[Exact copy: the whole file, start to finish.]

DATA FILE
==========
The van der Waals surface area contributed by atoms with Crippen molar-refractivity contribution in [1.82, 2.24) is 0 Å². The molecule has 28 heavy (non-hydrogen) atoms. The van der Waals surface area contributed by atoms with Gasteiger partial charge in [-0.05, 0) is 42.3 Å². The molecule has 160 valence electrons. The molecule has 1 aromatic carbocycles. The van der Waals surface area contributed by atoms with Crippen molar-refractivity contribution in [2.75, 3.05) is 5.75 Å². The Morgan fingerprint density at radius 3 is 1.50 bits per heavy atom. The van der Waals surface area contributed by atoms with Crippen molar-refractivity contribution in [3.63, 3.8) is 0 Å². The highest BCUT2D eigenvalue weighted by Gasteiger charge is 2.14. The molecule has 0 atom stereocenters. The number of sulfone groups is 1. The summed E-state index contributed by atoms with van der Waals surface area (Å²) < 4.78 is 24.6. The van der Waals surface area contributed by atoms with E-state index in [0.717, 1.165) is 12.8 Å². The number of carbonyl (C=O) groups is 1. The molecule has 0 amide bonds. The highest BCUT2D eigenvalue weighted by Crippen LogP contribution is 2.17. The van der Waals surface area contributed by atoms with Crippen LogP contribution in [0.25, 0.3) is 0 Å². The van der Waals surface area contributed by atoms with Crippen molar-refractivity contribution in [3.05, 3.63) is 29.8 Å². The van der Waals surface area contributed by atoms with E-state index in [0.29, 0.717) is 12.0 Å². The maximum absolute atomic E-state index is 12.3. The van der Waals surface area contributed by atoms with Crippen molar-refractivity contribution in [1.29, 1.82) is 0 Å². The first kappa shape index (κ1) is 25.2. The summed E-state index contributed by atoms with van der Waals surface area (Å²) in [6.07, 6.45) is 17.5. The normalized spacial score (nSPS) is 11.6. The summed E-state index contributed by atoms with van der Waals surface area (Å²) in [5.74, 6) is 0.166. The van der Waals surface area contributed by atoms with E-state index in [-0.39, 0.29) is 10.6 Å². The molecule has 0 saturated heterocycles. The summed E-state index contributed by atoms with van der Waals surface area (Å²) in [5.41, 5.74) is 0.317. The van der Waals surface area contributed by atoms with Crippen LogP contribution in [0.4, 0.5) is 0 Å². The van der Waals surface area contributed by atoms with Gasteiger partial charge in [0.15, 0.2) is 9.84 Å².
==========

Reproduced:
The van der Waals surface area contributed by atoms with Crippen molar-refractivity contribution in [1.82, 2.24) is 0 Å². The molecule has 28 heavy (non-hydrogen) atoms. The van der Waals surface area contributed by atoms with Gasteiger partial charge in [-0.05, 0) is 42.3 Å². The molecule has 160 valence electrons. The molecule has 1 aromatic carbocycles. The van der Waals surface area contributed by atoms with Crippen molar-refractivity contribution in [2.75, 3.05) is 5.75 Å². The Morgan fingerprint density at radius 3 is 1.50 bits per heavy atom. The van der Waals surface area contributed by atoms with Crippen molar-refractivity contribution in [3.63, 3.8) is 0 Å². The highest BCUT2D eigenvalue weighted by Gasteiger charge is 2.14. The molecule has 0 atom stereocenters. The number of sulfone groups is 1. The summed E-state index contributed by atoms with van der Waals surface area (Å²) < 4.78 is 24.6. The van der Waals surface area contributed by atoms with E-state index in [0.717, 1.165) is 12.8 Å². The number of carbonyl (C=O) groups is 1. The molecule has 0 amide bonds. The highest BCUT2D eigenvalue weighted by Crippen LogP contribution is 2.17. The van der Waals surface area contributed by atoms with Crippen LogP contribution in [0.25, 0.3) is 0 Å². The van der Waals surface area contributed by atoms with Crippen molar-refractivity contribution in [3.05, 3.63) is 29.8 Å². The van der Waals surface area contributed by atoms with E-state index in [0.29, 0.717) is 12.0 Å². The maximum absolute atomic E-state index is 12.3. The van der Waals surface area contributed by atoms with Crippen molar-refractivity contribution in [1.29, 1.82) is 0 Å². The first kappa shape index (κ1) is 25.2. The summed E-state index contributed by atoms with van der Waals surface area (Å²) in [6.07, 6.45) is 17.5. The normalized spacial score (nSPS) is 11.6. The summed E-state index contributed by atoms with van der Waals surface area (Å²) in [5.74, 6) is 0.166. The van der Waals surface area contributed by atoms with E-state index in [-0.39, 0.29) is 10.6 Å². The molecule has 0 saturated heterocycles. The summed E-state index contributed by atoms with van der Waals surface area (Å²) in [5.41, 5.74) is 0.317. The van der Waals surface area contributed by atoms with Crippen LogP contribution in [0.4, 0.5) is 0 Å². The van der Waals surface area contributed by atoms with Gasteiger partial charge in [0.15, 0.2) is 9.84 Å².